Ash Center: Shanghai Conference on Deliberative Politics

October 8, 2010
Ash Center: Shanghai Conference on Deliberative Politics

By Jessica Engelman

On a Saturday in May 2010, scholars from around the world gathered in Shanghai to discuss a new strand of political theory called deliberative politics, also known as deliberative democracy. The conference on “The Cultural Sources of Deliberative Politics in East Asia” was held at Fudan University where it was organized by Melissa Williams of the University of Toronto and was sponsored by the Shibusawa Foundation of Japan. Presenters included Ash Center Professor Archon Fung and Wiener Center Professor Jane Mansbridge, both of Harvard Kennedy School.

Deliberative politics embraces the idea that there is value in ordinary citizens engaging in public discourse to air the reasons behind their differences of opinion, as opposed to simply casting a vote that reflects that opinion. Participants debate the issues and try to influence others. This process can serve to sometimes bridge the divide between opposing views and also clarify the reasons behind dissension. Occasionally, new solutions will emerge. Recently, the AmericaSpeaks organization brought together 3,000 citizens to discuss if and how to reduce the federal deficit. While such experiments are well known in the West, there has not been much discussion of deliberative politics in Asia. This conference, which is part of a series, sought to remedy this by shedding light on examples of public deliberation in the East and its origins.

Baogang He presented a paper at the conference on “Political Culture and Deliberative Democracy: The Case of China,” which examined examples of deliberative politics in China. He found that the surprisingly strong Chinese deliberative process had roots in Confucian and Maoist traditions, as well as popular lore. East Asian political cultures have rich histories of consultative practices and traditions, often associated with the Confucian ethics of minben (people-centeredness) and harmony. The Confucian influence on deliberative politics can be seen in the writing of a renowned Confucian scholar, Liang Shuming: “Where can you find reason? … when you can listen to others fully and can communicate well with others without any trouble, it is here that you will find reason.” But, the strongest influence may come from the popular conception of kentai, meaning heart-to-heart talk. Originally used in informal contexts, the term has come to describe public deliberation in China.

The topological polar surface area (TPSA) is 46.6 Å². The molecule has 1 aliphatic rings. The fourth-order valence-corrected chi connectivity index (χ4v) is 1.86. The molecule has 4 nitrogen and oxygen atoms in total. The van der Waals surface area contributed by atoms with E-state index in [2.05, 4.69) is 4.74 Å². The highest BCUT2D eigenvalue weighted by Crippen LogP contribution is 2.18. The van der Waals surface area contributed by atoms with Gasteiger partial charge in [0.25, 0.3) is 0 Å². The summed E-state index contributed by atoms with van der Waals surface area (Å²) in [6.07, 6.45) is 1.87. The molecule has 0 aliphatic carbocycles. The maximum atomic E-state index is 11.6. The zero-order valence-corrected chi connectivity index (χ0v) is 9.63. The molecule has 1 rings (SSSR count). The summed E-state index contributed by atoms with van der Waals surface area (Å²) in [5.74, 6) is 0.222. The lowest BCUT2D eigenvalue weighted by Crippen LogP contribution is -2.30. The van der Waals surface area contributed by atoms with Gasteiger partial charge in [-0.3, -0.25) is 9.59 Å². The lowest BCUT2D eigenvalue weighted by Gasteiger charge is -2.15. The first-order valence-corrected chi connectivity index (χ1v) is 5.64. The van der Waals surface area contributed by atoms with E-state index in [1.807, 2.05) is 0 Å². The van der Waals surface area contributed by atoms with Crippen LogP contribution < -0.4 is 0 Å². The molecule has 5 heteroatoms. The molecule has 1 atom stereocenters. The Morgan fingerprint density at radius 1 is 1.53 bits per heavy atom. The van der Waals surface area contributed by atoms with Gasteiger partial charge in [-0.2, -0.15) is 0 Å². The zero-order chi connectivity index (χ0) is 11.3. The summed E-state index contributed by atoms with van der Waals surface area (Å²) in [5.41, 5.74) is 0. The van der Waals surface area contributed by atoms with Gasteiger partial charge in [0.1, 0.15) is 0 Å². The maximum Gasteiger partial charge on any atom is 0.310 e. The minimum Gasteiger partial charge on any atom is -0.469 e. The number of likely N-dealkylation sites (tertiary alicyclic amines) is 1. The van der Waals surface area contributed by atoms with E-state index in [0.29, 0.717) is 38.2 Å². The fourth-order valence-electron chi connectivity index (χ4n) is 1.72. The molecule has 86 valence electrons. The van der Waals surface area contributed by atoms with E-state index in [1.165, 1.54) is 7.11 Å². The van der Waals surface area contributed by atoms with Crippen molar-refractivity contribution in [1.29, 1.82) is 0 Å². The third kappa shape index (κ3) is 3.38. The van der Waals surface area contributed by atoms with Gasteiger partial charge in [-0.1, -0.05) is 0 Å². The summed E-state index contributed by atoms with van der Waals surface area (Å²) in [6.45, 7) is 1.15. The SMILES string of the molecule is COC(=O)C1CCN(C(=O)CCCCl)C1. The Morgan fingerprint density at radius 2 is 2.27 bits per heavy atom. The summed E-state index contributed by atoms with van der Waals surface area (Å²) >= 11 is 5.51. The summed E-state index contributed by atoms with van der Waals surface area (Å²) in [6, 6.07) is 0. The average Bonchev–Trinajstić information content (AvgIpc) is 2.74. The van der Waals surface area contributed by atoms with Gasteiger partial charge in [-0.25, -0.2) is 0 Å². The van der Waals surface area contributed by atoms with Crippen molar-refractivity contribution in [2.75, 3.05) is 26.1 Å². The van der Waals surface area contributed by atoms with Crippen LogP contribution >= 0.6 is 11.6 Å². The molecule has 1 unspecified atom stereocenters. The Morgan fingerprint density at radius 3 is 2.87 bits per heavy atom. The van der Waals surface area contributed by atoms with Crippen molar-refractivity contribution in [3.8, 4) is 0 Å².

Perhaps most striking is the implementation of kentai in the city of Wenling. Under an experiment devised by He and James Fishkin of Stanford University, the party chair in Wenling agreed to be advised by a random selection of ordinary citizens in a process called deliberative polling. Begun in 2005, this group of citizens gathered to discuss the government’s budgeting process. The first discussion examined infrastructure projects, which comprise 30 to 40 percent of the city’s budget. The government had thought that public parks and tourism would be top priorities, but it was revealed that sewers and schools ranked much higher. As these groups were convened each year following, their voice gained legitimacy and their reach was expanded to include the entire budget. The citizenry developed an expectation that the public would be consulted on major decisions and so the government became accountable in an unprecedented manner. Indeed, peasants will now file complaints about local officials if decisions are made without first holding a deliberative meeting. And, the process has provided the Chinese Communist Party with a way to derive popular legitimacy even while exercising authoritarian rule. As Mark Warren of the University of British Columbia, one of the conference organizers, asserts, “it is easier to govern when the people are on your side.”

Another paper presented at the conference by He and Warren further clarifies, “Combinations of non-inclusive power and deliberative influence—authoritarian deliberation—are readily identifiable in China, probably reflecting failures of command authoritarianism under the conditions of complexity and pluralism produced by market-oriented development.“ Authoritarian deliberation could either stabilize authoritarian rule or become the “leading edge” of democratization in China and is therefore deserving of the West’s attention.